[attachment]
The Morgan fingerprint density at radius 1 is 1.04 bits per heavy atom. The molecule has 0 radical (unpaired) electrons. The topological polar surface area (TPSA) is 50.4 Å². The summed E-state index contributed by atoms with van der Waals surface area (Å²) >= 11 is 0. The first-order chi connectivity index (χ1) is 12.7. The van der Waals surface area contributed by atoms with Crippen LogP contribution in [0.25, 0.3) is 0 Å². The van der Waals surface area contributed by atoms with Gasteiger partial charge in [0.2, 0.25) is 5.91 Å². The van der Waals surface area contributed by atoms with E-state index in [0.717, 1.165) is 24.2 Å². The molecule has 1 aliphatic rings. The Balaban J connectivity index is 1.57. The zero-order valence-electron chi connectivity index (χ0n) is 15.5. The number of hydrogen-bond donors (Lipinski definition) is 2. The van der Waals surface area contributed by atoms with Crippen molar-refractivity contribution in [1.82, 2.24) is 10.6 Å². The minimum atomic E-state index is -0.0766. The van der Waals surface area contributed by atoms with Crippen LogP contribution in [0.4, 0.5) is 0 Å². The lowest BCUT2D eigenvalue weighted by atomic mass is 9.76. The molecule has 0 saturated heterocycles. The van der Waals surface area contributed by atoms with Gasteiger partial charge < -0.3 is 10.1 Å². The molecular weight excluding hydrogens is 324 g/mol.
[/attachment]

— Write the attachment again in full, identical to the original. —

The Morgan fingerprint density at radius 1 is 1.04 bits per heavy atom. The molecule has 0 radical (unpaired) electrons. The topological polar surface area (TPSA) is 50.4 Å². The summed E-state index contributed by atoms with van der Waals surface area (Å²) >= 11 is 0. The first-order chi connectivity index (χ1) is 12.7. The van der Waals surface area contributed by atoms with Crippen LogP contribution in [0.25, 0.3) is 0 Å². The van der Waals surface area contributed by atoms with Gasteiger partial charge in [0.2, 0.25) is 5.91 Å². The van der Waals surface area contributed by atoms with E-state index in [0.717, 1.165) is 24.2 Å². The molecule has 1 aliphatic rings. The Balaban J connectivity index is 1.57. The zero-order valence-electron chi connectivity index (χ0n) is 15.5. The number of hydrogen-bond donors (Lipinski definition) is 2. The van der Waals surface area contributed by atoms with Crippen molar-refractivity contribution in [1.82, 2.24) is 10.6 Å². The minimum atomic E-state index is -0.0766. The van der Waals surface area contributed by atoms with Crippen LogP contribution in [0.4, 0.5) is 0 Å². The lowest BCUT2D eigenvalue weighted by atomic mass is 9.76. The molecule has 0 saturated heterocycles. The van der Waals surface area contributed by atoms with Gasteiger partial charge < -0.3 is 10.1 Å². The molecular weight excluding hydrogens is 324 g/mol.